By Keith R. Fisher

A recent federal court decision, Anderson v. Trustees of Dartmouth College, rejected over-reliance on the attorney-client privilege (“ACP”) to withhold a large quantity of documents from being produced in discovery.  The court rejected most of Dartmouth College’s ACP justifications for withholding approximately 5,000 pages of documents.  The case, which involves a challenge to the disciplinary process at Dartmouth by an expelled student, provides an instructive road map for lawyers making ACP assertions with regard to e-mail threads. 

First, the court criticized Dartmouth for failing to make any effort to provide documents with the assertedly privileged conduct redacted.  Many of the documents that the court agreed contained privileged material still had to be redacted and produced. 

Second, the court scrutinized e-mails between nonlawyer college employees.  The mere fact that an e-mail discussed a relevant New Hampshire statute or copied Dartmouth’s in-house counsel did not cloak the documents with ACP:  They do not request legal advice, nor did the in-house lawyer offer any.  Citing other decisions, the court explicated that merely copying or including an attorney as one of the recipients does not render an e-mail privileged.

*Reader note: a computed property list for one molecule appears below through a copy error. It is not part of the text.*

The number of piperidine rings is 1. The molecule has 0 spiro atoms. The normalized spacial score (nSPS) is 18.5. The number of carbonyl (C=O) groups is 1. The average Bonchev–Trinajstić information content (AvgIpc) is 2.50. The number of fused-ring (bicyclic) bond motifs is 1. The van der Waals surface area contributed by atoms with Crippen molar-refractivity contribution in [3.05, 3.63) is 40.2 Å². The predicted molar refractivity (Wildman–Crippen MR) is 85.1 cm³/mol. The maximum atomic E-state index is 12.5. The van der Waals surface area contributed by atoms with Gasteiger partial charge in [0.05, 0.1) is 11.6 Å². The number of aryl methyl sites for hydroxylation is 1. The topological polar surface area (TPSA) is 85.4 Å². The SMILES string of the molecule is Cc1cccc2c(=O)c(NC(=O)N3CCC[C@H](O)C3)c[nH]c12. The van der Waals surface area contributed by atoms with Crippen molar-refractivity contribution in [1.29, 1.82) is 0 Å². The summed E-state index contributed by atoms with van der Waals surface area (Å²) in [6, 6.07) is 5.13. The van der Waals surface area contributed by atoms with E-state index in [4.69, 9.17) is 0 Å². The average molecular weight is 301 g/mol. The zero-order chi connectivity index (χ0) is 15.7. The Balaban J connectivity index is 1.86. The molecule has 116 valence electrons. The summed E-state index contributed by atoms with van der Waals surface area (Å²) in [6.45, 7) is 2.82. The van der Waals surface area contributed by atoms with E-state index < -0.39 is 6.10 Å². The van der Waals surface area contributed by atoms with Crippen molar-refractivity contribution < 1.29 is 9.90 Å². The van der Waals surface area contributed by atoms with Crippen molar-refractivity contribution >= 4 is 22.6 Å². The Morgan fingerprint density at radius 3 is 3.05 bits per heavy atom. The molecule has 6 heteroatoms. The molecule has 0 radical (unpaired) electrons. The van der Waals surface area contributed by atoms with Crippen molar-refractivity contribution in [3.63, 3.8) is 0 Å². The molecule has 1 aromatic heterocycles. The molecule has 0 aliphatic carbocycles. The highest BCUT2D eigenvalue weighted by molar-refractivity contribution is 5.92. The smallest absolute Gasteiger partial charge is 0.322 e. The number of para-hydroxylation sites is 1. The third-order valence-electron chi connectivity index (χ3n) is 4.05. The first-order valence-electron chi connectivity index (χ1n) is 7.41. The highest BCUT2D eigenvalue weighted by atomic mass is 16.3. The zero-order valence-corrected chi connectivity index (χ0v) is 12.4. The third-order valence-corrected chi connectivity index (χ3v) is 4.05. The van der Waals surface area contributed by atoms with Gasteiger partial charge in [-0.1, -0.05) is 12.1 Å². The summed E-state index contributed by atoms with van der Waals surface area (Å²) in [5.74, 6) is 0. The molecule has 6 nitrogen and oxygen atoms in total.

Third, the court rejected Dartmouth’s blanket assertions that its employees sent the lawyer e-mails seeking legal advice.  Dartmouth argued that this was part of a practice established by the Office of General Counsel with respect to employees handling student conduct matters, whereby copying a lawyer in that Office created a reasonable expectation that he or she would provide legal advice on the topic at hand.  The court specifically noted the absence of any affidavit or other evidence establishing the existence of that practice and said that post hoc arguments in a memorandum of law do not meet the burden of establishing ACP.  “[M]erely saying so does not make the documents privileged.” 

The relatively brief opinion provides valuable guidance not only for litigation but also for the conduct of internal corporate investigations, where counsel frequently engage in e-mail correspondence with a multiplicity of employees.